Nov. 16, 2015 — Three retirement announcements, and how the process of filling the vacancies looks to play out:
Twelve-term Rep. Sam Farr (D-Carmel), who represents the exclusive Monterey Peninsula in coastal California, announced that he will not seek re-election next year. The 74-year-old veteran congressman was first elected in a 1993 special election, after serving 12-plus years in the California state assembly.
The district includes all of Monterey and San Benito Counties, and portions of Santa Clara and Santa Cruz Counties. The 20th is heavily Democratic, as President Obama’s twin 71 percent victories here reveal. Under California’s top-two political primary system, it is probable that two Democrats will advance from the June primary to the general election.
Rep. Farr came to Congress when President Clinton tabbed this region’s congressman, then-Rep. Leon Panetta (D), to serve as his Director of the Office of Management & Budget. During his tenure in the House, Panetta had been chairman of the House Budget Committee. Now, Panetta’s son, Jimmy Panetta, a Monterey County Deputy District Attorney, is a potential congressional candidate.
With a safe seat open after 24 years, we can expect a crowded Democratic field. In addition to Panetta, state Senate Majority Leader Bill Monning is a potential candidate along with Carmel Mayor Jason Burnett, and assemblymen Luis Alejo and Mark Stone.
Farr is eighth in Democratic seniority on the Appropriations Committee, and is the ranking minority member of the Agriculture, Rural Development, and FDA Subcommittee.
In what could open a door for Liz Cheney, daughter of former vice president and Wyoming Congressman Dick Cheney, to run for Congress, four-term Rep. Cynthia Lummis (R-Cheyenne) announced that she will not seek re-election next year.
Cheney, a national political commentator and author who briefly challenged Sen. Mike Enzi in the 2014 Republican primary before exiting the race for health reasons, confirms that she is considering entering the statewide open contest.
Since the at-large district is safely Republican (Romney ’12: 68.2 percent), Lummis’ successor will be the winner of the Aug. 16 Republican primary. Though Cheney may run, she can expect heavy competition for the state’s lone congressional seat.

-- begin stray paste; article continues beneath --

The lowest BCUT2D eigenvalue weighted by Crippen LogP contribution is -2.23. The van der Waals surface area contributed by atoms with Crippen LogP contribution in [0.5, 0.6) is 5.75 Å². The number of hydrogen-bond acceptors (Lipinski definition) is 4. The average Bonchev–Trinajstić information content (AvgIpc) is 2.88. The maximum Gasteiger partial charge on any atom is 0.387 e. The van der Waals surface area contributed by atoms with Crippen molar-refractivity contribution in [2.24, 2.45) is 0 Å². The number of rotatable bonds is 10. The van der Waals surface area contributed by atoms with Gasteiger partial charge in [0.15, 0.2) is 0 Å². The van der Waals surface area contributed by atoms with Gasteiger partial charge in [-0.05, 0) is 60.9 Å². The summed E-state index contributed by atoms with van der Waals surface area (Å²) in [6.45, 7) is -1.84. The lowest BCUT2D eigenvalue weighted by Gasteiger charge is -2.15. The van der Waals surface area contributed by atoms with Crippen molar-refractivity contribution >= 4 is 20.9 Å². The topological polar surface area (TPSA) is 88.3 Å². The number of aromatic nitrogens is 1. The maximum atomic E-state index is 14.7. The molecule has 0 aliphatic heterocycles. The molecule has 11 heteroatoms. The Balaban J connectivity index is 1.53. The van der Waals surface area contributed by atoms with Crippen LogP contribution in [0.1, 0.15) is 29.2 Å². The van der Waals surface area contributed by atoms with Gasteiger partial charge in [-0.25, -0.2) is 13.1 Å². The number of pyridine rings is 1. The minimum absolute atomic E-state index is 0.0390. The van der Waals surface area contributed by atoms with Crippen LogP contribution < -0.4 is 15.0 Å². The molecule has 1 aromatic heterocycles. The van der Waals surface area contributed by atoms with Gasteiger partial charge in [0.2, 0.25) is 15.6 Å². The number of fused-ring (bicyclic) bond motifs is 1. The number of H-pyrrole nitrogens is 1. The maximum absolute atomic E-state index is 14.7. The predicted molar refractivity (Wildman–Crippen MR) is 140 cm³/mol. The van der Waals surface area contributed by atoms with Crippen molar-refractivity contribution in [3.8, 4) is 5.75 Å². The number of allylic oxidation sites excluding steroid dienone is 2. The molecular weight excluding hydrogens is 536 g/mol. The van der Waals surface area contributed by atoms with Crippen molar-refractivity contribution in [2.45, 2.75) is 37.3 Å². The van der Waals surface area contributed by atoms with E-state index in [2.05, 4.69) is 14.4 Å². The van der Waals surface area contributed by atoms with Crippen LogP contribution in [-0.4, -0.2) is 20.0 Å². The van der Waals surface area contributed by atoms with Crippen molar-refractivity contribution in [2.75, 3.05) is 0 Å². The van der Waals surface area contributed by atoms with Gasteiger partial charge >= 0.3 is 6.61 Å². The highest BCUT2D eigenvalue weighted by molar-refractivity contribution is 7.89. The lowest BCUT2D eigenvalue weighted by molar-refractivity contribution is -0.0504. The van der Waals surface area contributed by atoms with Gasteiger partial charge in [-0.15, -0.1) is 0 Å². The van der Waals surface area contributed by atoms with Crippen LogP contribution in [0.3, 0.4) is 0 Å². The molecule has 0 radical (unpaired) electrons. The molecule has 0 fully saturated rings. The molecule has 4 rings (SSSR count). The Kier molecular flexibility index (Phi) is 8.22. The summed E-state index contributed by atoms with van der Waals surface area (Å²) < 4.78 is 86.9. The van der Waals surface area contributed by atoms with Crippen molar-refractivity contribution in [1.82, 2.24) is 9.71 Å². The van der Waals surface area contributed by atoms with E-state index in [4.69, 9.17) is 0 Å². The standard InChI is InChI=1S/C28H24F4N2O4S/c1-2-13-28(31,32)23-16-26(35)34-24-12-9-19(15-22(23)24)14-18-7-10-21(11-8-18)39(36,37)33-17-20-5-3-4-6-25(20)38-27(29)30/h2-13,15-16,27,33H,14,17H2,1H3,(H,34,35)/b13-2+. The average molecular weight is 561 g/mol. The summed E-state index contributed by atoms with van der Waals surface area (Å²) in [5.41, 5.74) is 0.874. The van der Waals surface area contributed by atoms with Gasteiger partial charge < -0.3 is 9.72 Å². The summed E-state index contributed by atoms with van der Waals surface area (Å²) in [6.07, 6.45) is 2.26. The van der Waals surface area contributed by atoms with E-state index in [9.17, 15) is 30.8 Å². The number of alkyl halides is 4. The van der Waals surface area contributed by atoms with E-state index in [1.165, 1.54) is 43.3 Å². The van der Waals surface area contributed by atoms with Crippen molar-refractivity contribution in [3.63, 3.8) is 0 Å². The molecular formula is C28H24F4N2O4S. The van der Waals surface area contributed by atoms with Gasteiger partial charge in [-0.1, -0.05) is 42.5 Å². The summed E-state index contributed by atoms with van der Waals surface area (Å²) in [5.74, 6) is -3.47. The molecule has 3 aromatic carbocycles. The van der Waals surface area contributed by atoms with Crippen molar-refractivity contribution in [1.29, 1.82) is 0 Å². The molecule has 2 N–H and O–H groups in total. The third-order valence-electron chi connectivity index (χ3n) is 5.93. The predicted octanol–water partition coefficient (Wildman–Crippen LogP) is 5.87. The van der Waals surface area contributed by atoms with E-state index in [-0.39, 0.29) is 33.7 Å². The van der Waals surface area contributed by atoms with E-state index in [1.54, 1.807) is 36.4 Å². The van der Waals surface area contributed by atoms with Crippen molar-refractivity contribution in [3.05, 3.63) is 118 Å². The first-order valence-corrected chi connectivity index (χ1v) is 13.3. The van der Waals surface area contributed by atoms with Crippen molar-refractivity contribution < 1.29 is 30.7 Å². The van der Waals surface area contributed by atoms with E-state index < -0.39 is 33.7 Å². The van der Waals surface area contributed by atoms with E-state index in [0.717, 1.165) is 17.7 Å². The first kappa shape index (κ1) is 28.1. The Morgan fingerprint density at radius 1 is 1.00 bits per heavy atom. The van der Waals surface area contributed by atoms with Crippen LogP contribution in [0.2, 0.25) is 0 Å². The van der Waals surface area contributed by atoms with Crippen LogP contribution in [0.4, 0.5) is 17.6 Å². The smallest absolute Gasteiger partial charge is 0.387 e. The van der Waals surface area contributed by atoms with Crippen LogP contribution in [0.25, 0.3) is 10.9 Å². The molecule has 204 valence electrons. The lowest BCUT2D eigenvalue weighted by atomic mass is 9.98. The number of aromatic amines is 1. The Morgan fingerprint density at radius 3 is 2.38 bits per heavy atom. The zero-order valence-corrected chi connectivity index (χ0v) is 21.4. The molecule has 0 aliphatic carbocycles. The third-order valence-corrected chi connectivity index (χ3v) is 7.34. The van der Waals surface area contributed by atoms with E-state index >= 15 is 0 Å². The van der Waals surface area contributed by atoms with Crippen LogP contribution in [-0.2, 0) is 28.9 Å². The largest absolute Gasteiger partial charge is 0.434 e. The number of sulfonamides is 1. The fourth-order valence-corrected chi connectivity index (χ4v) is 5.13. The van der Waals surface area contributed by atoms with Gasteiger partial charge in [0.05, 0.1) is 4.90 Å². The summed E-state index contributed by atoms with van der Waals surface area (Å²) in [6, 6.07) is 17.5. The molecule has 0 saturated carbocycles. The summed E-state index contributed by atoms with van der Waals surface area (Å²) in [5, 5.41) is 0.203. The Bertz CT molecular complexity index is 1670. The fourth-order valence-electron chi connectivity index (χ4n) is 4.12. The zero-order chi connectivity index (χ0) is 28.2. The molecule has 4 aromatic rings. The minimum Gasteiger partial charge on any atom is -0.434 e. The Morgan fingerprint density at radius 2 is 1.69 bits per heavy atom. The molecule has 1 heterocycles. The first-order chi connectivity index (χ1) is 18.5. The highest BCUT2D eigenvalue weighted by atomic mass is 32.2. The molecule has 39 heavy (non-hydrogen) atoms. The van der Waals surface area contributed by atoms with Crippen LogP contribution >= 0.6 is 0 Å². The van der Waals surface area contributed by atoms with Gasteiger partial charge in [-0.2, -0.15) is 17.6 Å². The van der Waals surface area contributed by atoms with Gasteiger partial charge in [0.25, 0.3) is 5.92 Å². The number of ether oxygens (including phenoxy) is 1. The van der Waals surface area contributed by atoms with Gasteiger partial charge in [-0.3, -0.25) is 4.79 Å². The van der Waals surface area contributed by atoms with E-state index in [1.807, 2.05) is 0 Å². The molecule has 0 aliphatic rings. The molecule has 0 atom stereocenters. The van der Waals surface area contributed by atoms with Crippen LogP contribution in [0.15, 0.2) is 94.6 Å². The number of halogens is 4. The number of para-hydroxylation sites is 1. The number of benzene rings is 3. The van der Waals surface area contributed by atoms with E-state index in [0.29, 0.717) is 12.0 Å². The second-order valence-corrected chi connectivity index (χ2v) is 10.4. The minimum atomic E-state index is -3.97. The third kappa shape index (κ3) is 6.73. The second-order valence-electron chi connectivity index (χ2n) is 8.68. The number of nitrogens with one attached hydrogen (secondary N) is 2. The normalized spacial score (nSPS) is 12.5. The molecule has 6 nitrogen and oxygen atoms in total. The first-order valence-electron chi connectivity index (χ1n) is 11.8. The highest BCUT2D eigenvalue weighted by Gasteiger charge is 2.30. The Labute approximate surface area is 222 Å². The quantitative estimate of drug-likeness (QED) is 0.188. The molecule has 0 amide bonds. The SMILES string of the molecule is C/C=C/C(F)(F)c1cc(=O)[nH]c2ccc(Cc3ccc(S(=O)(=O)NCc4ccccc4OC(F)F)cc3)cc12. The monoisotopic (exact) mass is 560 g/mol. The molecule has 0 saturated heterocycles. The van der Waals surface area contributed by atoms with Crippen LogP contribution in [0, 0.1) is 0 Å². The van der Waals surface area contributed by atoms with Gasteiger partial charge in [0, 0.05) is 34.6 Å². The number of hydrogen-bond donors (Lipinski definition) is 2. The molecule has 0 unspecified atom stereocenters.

Rep. Lummis, 61, an outspoken member of the Freedom Caucus, says she never intended to make serving in Congress a career, and is uncertain whether she will again run for public office. Prior to winning four elections to Congress, she served 15 years in the Wyoming legislature, and eight as state treasurer. Lummis is a member of the House Committees on Natural Resources, Oversight & Government Reform, and Science, Space & Technology, the latter of which is where she chairs the Energy Subcommittee.
Late Friday, 10-term Rep. Ruben Hinojosa (D-McAllen) announced that he, too, will not seek re-election, capping off what will be a trifecta of House members declaring their intention to retire. Rep. Hinojosa’s 15th District stretches from Seguin near Austin all the way to the Mexican border city of McAllen within populous Hidalgo County.
Hinojosa first came to Congress after winning a close Democratic open seat primary in 1996. He’s had little trouble winning re-election in subsequent campaign years.
We can expect a large number of Democratic candidates to file in what proves to be a safe Democratic district (Obama ’12: 57.4 percent) that is 81 percent Hispanic with 22 percent foreign born residents. Hinojosa, 75, serves on the Financial Services and Education and the Workforce committees.
The House now stands with 30 open seats for the cycle, 17 that are currently Republican-held as compared to 13 in Democratic Party hands.